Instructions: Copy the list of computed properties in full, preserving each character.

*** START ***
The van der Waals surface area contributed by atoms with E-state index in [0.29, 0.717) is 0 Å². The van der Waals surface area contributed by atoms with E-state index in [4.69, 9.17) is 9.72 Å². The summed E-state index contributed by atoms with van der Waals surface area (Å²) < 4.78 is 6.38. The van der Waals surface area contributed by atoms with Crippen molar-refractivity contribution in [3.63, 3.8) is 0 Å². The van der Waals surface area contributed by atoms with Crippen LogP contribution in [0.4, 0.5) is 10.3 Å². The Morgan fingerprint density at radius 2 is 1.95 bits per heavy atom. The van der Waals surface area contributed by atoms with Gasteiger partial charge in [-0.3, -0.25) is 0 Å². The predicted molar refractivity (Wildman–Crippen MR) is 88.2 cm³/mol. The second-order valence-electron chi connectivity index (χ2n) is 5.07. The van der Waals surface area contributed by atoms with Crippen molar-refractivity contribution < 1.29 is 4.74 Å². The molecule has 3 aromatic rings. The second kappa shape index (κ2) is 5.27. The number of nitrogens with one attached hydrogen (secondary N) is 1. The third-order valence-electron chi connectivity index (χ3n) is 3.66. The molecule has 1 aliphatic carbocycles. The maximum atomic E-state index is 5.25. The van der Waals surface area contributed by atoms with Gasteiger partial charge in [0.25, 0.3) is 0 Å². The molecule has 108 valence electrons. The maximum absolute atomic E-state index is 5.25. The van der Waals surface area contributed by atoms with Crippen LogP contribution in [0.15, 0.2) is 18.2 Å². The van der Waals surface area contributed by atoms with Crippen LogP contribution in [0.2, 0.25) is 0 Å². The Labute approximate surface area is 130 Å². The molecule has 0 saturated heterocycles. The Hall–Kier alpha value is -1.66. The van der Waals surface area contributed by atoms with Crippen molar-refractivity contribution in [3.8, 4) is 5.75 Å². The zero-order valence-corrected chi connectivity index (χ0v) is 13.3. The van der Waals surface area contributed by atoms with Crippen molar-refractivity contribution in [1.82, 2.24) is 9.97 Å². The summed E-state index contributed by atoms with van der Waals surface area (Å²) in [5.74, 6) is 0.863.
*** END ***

The van der Waals surface area contributed by atoms with E-state index in [0.29, 0.717) is 0 Å². The van der Waals surface area contributed by atoms with E-state index in [4.69, 9.17) is 9.72 Å². The summed E-state index contributed by atoms with van der Waals surface area (Å²) < 4.78 is 6.38. The van der Waals surface area contributed by atoms with Crippen molar-refractivity contribution in [3.63, 3.8) is 0 Å². The van der Waals surface area contributed by atoms with Crippen LogP contribution in [0.4, 0.5) is 10.3 Å². The Morgan fingerprint density at radius 2 is 1.95 bits per heavy atom. The van der Waals surface area contributed by atoms with Gasteiger partial charge in [-0.3, -0.25) is 0 Å². The predicted molar refractivity (Wildman–Crippen MR) is 88.2 cm³/mol. The second-order valence-electron chi connectivity index (χ2n) is 5.07. The van der Waals surface area contributed by atoms with Crippen molar-refractivity contribution < 1.29 is 4.74 Å². The molecule has 3 aromatic rings. The second kappa shape index (κ2) is 5.27. The number of nitrogens with one attached hydrogen (secondary N) is 1. The third-order valence-electron chi connectivity index (χ3n) is 3.66. The molecule has 1 aliphatic carbocycles. The maximum atomic E-state index is 5.25. The van der Waals surface area contributed by atoms with Gasteiger partial charge in [0.25, 0.3) is 0 Å². The molecule has 108 valence electrons. The maximum absolute atomic E-state index is 5.25. The van der Waals surface area contributed by atoms with Crippen LogP contribution in [0.15, 0.2) is 18.2 Å². The van der Waals surface area contributed by atoms with Crippen LogP contribution in [0.2, 0.25) is 0 Å². The Labute approximate surface area is 130 Å². The molecule has 0 saturated heterocycles. The Hall–Kier alpha value is -1.66. The van der Waals surface area contributed by atoms with Crippen molar-refractivity contribution in [3.8, 4) is 5.75 Å². The zero-order valence-corrected chi connectivity index (χ0v) is 13.3. The van der Waals surface area contributed by atoms with Crippen molar-refractivity contribution in [1.82, 2.24) is 9.97 Å². The summed E-state index contributed by atoms with van der Waals surface area (Å²) in [5.74, 6) is 0.863.